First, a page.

Last week the Medicines and Healthcare products Regulatory Agency issued an update after new data on breast cancer risk linked with HRT use were published.
This new analysis, published in The Lancet was a prospective, observational study of over 100,000 women. The study extended our understanding as follows:
- All forms of systemic HRT are associated with a significant excess incidence of breast cancer, irrespective of the type of oestrogen or progestogen or route of delivery
- Risk of breast cancer increases further with longer duration of HRT use
- Risk of breast cancer is lower after stopping HRT than it is during current use, but remains increased in ex-HRT users for more than 10 years compared with women who have never used HRT
More reassuringly, the study also found that use of systemic HRT for less than a year is associated with little or no increase in risk and there is also no increase in risk with low doses of oestrogen applied directly via the vagina to treat local symptoms.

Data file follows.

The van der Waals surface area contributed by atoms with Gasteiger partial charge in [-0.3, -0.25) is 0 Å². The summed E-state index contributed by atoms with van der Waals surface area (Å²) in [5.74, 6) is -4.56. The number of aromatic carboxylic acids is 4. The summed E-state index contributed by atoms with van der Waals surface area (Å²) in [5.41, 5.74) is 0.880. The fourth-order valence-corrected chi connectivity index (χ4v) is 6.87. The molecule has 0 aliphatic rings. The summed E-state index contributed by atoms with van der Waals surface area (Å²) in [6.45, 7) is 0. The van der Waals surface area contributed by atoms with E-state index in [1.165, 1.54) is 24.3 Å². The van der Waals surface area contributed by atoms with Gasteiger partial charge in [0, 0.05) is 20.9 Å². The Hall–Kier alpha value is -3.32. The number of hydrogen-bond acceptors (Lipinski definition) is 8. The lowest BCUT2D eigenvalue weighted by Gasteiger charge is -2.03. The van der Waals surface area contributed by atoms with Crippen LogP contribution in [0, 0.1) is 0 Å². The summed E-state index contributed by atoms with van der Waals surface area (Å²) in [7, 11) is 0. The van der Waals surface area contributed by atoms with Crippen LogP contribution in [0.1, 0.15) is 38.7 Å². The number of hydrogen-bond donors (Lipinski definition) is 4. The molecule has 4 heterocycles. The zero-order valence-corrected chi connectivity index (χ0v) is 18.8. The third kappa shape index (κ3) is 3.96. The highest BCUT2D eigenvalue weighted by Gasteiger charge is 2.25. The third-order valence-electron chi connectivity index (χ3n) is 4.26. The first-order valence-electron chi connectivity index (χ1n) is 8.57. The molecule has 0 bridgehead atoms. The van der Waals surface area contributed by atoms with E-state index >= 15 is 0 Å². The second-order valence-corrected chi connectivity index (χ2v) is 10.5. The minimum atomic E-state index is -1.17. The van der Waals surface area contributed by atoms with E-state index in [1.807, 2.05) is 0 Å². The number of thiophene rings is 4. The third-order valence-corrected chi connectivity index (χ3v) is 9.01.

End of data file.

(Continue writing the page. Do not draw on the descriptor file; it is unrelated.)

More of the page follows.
The MHRA are advising that this new information is shared with women who use or are considering starting HRT at their next routine appointment. It is also recommended that HRT is used for the shortest time and at the lowest dose to relieve post-menopausal symptoms that are adversely affecting quality of life and that users are advised to be vigilant for signs of breast cancer and attend for breast screening.
Action: Clinicians who prescribe HRT should be aware of this new data and include this new information when discussing the risks and benefits of treatment.
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